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In Brazil, Trees To Call For Help If Illegally Felled 130

Posted by timothy
from the do-you-read-me-over dept.
Damien1972 writes "The Brazilian government has begun fixing trees in the Amazon rainforest with a wireless device, known as Invisible Tracck, which will allow trees to contact authorities once they are felled and moved. Here's how it works: Brazilian authorities fix the Invisible Tracck onto a tree. An illegal logger cuts down the tree and puts it onto a truck for removal, unaware that they are carrying a tracking device. Once Invisible Tracck comes within 20 miles (32 kilometers) of a cellular network it will 'wake up' and alert authorities."
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In Brazil, Trees To Call For Help If Illegally Felled

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  • by Pinky's Brain (1158667) on Saturday January 26, 2013 @06:52AM (#42699755)

    Why do they need to be recharged in a year? Simply checking orientation with a microcontroller in deep sleep the rest of the time shouldn't take that much power.

  • by Improv (2467) <pgunn@dachte.org> on Saturday January 26, 2013 @06:53AM (#42699757) Homepage Journal

    Anything that raises the hassle level to untracably do illegal/harmful activity will probably either catch or deter a reasonable chunk of the would-be criminals. We live with knowing that the locks we use in our homes could be picked, and if someone *really* wanted to take the time and the risk or spend the money, they could probably get in in various ways, just like we never achieve 100% safety from other crimes. That doesn't mean our safety measures are worthless though.

  • by jcr (53032) <jcrNO@SPAMmac.com> on Saturday January 26, 2013 @08:03AM (#42699901) Journal

    ...and gets his hundred bucks to ignore it.

    -jcr

  • by maxwell demon (590494) on Saturday January 26, 2013 @08:41AM (#42700045) Journal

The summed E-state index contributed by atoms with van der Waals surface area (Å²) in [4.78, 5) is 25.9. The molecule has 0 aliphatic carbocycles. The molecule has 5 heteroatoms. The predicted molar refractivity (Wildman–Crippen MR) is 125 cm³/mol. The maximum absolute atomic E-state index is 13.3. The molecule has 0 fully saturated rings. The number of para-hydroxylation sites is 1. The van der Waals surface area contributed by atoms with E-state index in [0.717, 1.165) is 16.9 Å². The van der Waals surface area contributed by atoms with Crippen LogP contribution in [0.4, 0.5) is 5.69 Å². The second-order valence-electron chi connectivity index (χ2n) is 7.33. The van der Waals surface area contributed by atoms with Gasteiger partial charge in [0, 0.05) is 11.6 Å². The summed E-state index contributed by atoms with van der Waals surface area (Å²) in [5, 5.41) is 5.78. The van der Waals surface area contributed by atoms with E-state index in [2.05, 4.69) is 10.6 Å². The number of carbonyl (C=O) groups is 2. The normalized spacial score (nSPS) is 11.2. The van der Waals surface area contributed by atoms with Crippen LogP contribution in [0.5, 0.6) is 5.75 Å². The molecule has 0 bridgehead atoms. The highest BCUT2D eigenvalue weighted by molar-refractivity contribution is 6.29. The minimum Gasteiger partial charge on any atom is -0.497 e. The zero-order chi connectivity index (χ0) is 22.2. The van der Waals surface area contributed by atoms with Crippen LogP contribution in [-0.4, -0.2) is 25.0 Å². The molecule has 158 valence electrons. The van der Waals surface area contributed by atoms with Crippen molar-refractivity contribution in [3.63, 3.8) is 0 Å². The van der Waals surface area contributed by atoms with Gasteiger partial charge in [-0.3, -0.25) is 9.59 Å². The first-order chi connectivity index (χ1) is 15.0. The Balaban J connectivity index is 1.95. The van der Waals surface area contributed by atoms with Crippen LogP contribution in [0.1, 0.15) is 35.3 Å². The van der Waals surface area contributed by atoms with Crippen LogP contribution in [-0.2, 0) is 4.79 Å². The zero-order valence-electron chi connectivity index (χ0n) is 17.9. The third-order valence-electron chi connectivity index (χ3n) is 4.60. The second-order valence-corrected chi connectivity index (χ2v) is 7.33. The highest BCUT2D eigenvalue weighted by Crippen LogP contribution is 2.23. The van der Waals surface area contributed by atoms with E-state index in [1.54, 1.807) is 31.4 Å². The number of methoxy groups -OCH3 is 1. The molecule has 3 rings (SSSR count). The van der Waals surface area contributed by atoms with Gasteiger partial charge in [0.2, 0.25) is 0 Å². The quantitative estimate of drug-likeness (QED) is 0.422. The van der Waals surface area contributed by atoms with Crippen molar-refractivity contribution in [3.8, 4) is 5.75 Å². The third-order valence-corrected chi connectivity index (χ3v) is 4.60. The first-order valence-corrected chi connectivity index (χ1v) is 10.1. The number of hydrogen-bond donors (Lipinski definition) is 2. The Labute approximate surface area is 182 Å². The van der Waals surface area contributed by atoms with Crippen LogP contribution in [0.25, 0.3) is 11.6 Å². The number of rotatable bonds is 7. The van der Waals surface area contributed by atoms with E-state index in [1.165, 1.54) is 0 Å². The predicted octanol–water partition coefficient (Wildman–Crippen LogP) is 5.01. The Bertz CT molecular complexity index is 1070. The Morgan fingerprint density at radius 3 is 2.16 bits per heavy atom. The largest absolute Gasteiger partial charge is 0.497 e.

That would be great news for the tree cutters: They could use the heart beat signal to locate the valuable trees, and the device on the trees. Then it's just a matter of carefully removing that device and putting it on a nearby uninteresting tree before cutting the valuable one.

  • Tree phone home (Score:3, Insightful)

    by Andrew Rembrandt (141535) on Saturday January 26, 2013 @08:57AM (#42700103)

    Ripe for plenty of gags...

    Humour aside, this is a good use of technology, and much needed. I've seen what happens when deforestation is left un-policed (it doesn't take long for a developing nation to clear one, given the amount of money that it can generate). Seeing what's left of the 'Amazon of the southern hemisphere' as they call it in Borneo, was very sad. Less than 2% is left, and you can imagine the natural habit that's also gone. Not to mention the global impact on climate. The next 30 years will be a challenging time imho - unfortunately, the required action will no doubt after things have really gone downhill, as is usual when government and regulation is involved (e.g. someone has to die before safety regulations are improved).

  • by maeka (518272) on Saturday January 26, 2013 @10:18AM (#42700503) Journal

    Setup EMP charge. Bulldozers wait outside 'blast range'. Clean area. Move bulldozers in. Profit.

    This isn't an attempt to stop industrial-scale illegal logging. There are much easier ways to track and trace activity on that scale.

    This is an attempt to stop "sustinance" logging. Literally poor individuals poaching timber.

  • Re:Numbers (Score:4, Insightful)

    by volmtech (769154) on Saturday January 26, 2013 @10:41AM (#42700613)
    Brazil has to make up its mind, are the trees a natural resource, or national treasure? Trees are not immortal, they get old and die. Controlled harvesting can support the population and the forest. It's over two million square miles, does all of it have to remain pristine?

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